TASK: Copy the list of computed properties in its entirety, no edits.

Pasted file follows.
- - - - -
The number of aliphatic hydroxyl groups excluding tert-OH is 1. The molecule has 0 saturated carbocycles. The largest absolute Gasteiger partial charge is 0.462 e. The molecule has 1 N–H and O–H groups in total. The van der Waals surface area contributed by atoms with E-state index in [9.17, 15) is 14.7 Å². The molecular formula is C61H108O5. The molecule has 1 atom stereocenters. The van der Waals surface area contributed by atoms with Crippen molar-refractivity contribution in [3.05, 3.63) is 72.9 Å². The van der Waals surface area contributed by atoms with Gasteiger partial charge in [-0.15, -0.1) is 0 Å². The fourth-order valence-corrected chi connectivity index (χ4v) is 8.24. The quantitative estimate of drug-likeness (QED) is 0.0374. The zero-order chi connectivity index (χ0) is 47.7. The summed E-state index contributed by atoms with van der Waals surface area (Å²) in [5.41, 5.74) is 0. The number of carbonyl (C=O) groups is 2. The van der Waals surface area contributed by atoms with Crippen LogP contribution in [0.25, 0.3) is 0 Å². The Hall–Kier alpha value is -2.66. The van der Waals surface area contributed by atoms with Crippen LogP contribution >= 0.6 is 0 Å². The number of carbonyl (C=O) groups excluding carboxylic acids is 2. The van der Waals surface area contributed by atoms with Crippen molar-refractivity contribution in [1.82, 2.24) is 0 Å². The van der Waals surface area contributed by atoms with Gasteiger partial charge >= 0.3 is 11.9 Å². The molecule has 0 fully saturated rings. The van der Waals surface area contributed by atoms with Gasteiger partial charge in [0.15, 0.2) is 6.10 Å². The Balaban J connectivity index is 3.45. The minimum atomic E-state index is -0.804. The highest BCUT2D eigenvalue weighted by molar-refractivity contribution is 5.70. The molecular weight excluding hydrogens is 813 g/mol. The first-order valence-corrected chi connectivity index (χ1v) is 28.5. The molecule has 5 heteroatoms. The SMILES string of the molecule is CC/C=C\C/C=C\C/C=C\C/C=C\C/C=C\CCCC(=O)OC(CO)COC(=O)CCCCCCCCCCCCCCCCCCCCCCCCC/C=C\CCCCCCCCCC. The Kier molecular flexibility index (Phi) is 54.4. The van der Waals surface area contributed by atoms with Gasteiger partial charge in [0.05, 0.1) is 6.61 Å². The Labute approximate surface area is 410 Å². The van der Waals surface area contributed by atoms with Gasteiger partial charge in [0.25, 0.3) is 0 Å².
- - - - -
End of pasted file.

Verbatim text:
The number of aliphatic hydroxyl groups excluding tert-OH is 1. The molecule has 0 saturated carbocycles. The largest absolute Gasteiger partial charge is 0.462 e. The molecule has 1 N–H and O–H groups in total. The van der Waals surface area contributed by atoms with E-state index in [9.17, 15) is 14.7 Å². The molecular formula is C61H108O5. The molecule has 1 atom stereocenters. The van der Waals surface area contributed by atoms with Crippen molar-refractivity contribution in [3.05, 3.63) is 72.9 Å². The van der Waals surface area contributed by atoms with Gasteiger partial charge in [-0.15, -0.1) is 0 Å². The fourth-order valence-corrected chi connectivity index (χ4v) is 8.24. The quantitative estimate of drug-likeness (QED) is 0.0374. The zero-order chi connectivity index (χ0) is 47.7. The summed E-state index contributed by atoms with van der Waals surface area (Å²) in [5.41, 5.74) is 0. The number of carbonyl (C=O) groups is 2. The van der Waals surface area contributed by atoms with Crippen LogP contribution in [0.25, 0.3) is 0 Å². The Hall–Kier alpha value is -2.66. The van der Waals surface area contributed by atoms with Crippen LogP contribution >= 0.6 is 0 Å². The number of carbonyl (C=O) groups excluding carboxylic acids is 2. The van der Waals surface area contributed by atoms with Crippen molar-refractivity contribution in [1.82, 2.24) is 0 Å². The van der Waals surface area contributed by atoms with Gasteiger partial charge >= 0.3 is 11.9 Å². The molecule has 0 fully saturated rings. The van der Waals surface area contributed by atoms with Gasteiger partial charge in [0.15, 0.2) is 6.10 Å². The Balaban J connectivity index is 3.45. The minimum atomic E-state index is -0.804. The highest BCUT2D eigenvalue weighted by molar-refractivity contribution is 5.70. The molecular weight excluding hydrogens is 813 g/mol. The first-order valence-corrected chi connectivity index (χ1v) is 28.5. The molecule has 5 heteroatoms. The SMILES string of the molecule is CC/C=C\C/C=C\C/C=C\C/C=C\C/C=C\CCCC(=O)OC(CO)COC(=O)CCCCCCCCCCCCCCCCCCCCCCCCC/C=C\CCCCCCCCCC. The Kier molecular flexibility index (Phi) is 54.4. The van der Waals surface area contributed by atoms with Gasteiger partial charge in [0.05, 0.1) is 6.61 Å². The Labute approximate surface area is 410 Å². The van der Waals surface area contributed by atoms with Gasteiger partial charge in [0.25, 0.3) is 0 Å².